I lived car free for many years in my 20s and prioritized living within biking/walking distance to work. However, two things have changed in my life since I hit 30 — I had a kid who happens to have a severe physical disability and uses a wheelchair (he’s now 15) and we’ve been pushed out of the central city by rising rents in the past decade. To complicate matters, parents of kids with disabilities don’t always get to choose where their children attend school, so while we have always lived within walking distance of our neighborhood schools (currently Woodlawn/Jefferson) he was never able to attend them. There is no safe way for me to transport my son by bicycle, nor is there enough time in the day for us to exclusively use public transportation (I work full time and am a single parent), especially considering we sometimes have to wait for 2-3 buses just to board if the wheelchair spot is occupied. If you have kids, please imagine a situation where no one else has a vehicle that could accommodate your kid, you can’t ask a friend or neighbor to grab them in a pinch, and they cannot get themselves to or from home — this is my situation. So, I own a wheelchair van and a bicycle. I drive about half as much as the average person, and I rent more fuel efficient cars for my very occasional road trips, but I am dependent on the van until or unless I can create a life for us where home/work/school/medical services are close-in and reliabely accessible by public transportation (which probably means living near a Max or streetcar line).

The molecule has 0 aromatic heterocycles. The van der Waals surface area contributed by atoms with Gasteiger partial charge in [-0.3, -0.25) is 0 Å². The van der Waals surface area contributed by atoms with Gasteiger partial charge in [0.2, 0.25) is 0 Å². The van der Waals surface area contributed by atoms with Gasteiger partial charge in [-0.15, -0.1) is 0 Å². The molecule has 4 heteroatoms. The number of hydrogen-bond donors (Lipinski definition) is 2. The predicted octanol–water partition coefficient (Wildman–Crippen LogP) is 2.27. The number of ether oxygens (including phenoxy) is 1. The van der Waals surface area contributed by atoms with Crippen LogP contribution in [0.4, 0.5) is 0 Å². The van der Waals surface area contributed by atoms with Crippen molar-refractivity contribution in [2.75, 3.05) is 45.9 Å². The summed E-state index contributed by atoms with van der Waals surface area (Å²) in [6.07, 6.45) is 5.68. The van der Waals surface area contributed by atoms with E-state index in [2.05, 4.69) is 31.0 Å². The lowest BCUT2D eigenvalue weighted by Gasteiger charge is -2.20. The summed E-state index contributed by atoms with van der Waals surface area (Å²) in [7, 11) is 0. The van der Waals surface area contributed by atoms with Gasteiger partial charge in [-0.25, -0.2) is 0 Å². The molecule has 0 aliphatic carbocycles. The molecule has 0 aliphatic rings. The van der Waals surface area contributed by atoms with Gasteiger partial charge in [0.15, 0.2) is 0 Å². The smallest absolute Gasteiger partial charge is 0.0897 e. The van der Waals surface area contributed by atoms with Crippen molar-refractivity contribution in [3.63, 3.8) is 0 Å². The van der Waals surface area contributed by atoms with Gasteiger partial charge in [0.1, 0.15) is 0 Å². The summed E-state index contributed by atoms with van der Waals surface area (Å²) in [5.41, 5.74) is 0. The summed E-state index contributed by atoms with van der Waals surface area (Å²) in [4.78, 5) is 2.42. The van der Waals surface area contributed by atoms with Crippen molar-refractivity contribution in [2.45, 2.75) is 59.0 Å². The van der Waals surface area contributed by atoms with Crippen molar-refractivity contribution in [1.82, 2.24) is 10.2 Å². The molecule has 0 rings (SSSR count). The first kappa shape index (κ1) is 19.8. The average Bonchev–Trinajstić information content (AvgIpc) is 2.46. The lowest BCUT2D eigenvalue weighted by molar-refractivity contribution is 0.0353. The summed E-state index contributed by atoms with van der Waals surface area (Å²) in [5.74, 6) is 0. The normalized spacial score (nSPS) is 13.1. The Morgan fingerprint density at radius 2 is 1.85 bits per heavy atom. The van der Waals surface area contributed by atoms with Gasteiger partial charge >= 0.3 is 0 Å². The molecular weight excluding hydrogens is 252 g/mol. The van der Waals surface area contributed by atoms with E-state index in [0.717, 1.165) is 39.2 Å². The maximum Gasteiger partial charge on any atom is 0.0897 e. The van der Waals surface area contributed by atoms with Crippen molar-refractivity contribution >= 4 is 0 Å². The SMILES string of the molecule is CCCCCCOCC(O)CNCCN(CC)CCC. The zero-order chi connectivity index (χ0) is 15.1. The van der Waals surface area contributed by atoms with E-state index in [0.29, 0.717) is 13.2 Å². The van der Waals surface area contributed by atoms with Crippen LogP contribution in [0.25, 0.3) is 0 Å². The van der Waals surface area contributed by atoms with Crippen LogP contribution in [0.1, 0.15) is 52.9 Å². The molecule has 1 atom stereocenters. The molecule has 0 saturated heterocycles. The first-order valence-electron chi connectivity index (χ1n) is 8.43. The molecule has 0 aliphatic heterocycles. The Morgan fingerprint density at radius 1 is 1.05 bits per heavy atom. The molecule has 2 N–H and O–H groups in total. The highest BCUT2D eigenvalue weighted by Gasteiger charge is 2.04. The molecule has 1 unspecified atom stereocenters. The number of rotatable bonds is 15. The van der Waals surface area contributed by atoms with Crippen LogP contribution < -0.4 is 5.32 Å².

I do enjoy riding my bike (a Linus Dutchi I bought from my friend Kim at North Portland Bicycle Works — one of the few off the shelf bikes I can ride as I’m just a little over 5′ tall), although I feel somewhat ruined for cycling in Portland after spending a few days tooling around Amsterdam on bikes with my friend Pete Jordan, who’s the author of In the City of Bikes: The Story of the Amsterdam Cyclist. Pete, a former Portlander and avid cyclist, planned to spend a school year studying urban planning in Amsterdam in 2002 and he never left! I’m looking forward to talking to him about his take on how Portland is measuring up on bicycle transportation.